In a mood of tenderness that was not usual with her, she drew
down her mother's head, and kissed her brow and both her cheeks.
But then--by a kind of necessity that always impelled this child
to alloy whatever comfort she might chance to give with a throb
of anguish--Pearl put up her mouth and kissed the scarlet
"That was not kind!" said Hester. "When thou hast shown me a
little love, thou mockest me!"
"Why doth the minister sit yonder?" asked Pearl.
"He waits to welcome thee," replied her mother. "Come thou, and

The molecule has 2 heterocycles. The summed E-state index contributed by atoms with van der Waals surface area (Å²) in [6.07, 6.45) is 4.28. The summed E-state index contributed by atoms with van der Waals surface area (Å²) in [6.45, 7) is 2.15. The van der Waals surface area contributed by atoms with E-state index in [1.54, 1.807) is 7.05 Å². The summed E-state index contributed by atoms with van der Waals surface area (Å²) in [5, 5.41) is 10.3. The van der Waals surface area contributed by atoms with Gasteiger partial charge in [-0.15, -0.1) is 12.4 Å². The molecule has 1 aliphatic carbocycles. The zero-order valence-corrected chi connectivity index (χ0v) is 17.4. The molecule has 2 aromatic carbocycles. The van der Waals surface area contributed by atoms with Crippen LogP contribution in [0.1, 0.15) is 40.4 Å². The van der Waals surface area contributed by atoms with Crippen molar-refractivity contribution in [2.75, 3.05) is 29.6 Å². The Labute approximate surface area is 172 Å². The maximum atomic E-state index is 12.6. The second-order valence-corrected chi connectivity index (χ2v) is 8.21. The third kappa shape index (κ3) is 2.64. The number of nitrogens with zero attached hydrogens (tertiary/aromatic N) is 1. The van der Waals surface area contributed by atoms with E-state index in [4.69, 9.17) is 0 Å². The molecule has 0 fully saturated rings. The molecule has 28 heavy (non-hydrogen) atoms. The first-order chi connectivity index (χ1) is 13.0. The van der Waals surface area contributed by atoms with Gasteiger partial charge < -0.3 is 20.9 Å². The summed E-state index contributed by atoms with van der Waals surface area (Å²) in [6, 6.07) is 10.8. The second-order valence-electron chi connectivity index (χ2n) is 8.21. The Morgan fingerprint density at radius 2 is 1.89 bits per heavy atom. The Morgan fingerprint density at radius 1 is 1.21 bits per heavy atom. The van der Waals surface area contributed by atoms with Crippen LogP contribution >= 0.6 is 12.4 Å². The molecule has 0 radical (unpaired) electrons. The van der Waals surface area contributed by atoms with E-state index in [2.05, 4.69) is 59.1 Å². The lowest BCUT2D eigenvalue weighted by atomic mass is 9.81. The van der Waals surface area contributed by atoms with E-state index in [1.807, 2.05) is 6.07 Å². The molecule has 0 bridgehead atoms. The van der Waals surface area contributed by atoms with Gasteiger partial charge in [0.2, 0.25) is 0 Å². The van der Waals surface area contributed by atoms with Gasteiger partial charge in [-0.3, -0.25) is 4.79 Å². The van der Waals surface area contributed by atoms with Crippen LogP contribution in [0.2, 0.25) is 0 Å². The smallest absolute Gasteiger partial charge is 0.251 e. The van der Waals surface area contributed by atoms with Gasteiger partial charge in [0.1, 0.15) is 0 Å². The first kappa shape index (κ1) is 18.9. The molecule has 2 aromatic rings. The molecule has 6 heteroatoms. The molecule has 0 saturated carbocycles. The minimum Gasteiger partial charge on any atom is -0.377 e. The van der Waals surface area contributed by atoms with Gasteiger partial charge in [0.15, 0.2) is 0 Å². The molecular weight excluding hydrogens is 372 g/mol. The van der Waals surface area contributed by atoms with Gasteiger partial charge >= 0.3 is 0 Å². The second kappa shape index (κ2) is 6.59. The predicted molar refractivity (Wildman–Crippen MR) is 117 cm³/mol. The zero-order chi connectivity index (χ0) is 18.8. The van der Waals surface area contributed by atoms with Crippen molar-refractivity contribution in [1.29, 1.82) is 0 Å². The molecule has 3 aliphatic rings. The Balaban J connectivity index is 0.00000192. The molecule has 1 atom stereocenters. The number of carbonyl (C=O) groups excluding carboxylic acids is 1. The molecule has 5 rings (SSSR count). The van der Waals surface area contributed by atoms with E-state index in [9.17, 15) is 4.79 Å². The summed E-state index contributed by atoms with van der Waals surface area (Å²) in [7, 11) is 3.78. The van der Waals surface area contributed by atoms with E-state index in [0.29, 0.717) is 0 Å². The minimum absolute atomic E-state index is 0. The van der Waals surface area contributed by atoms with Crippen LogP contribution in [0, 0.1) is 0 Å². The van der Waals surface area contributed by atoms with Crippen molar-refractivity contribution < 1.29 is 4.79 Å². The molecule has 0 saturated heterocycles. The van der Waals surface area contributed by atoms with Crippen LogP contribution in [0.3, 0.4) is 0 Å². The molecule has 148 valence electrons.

entreat his blessing! He loves thee, my little Pearl, and loves
thy mother, too. Wilt thou not love him? Come he longs to greet
"Doth he love us?" said Pearl, looking up with acute
intelligence into her mother's face. "Will he go back with us,
hand in hand, we three together, into the town?"
"Not now, my child," answered Hester. "But in days to come he
will walk hand in hand with us. We will have a home and fireside
of our own; and thou shalt sit upon his knee; and he will teach
thee many things, and love thee dearly. Thou wilt love him--wilt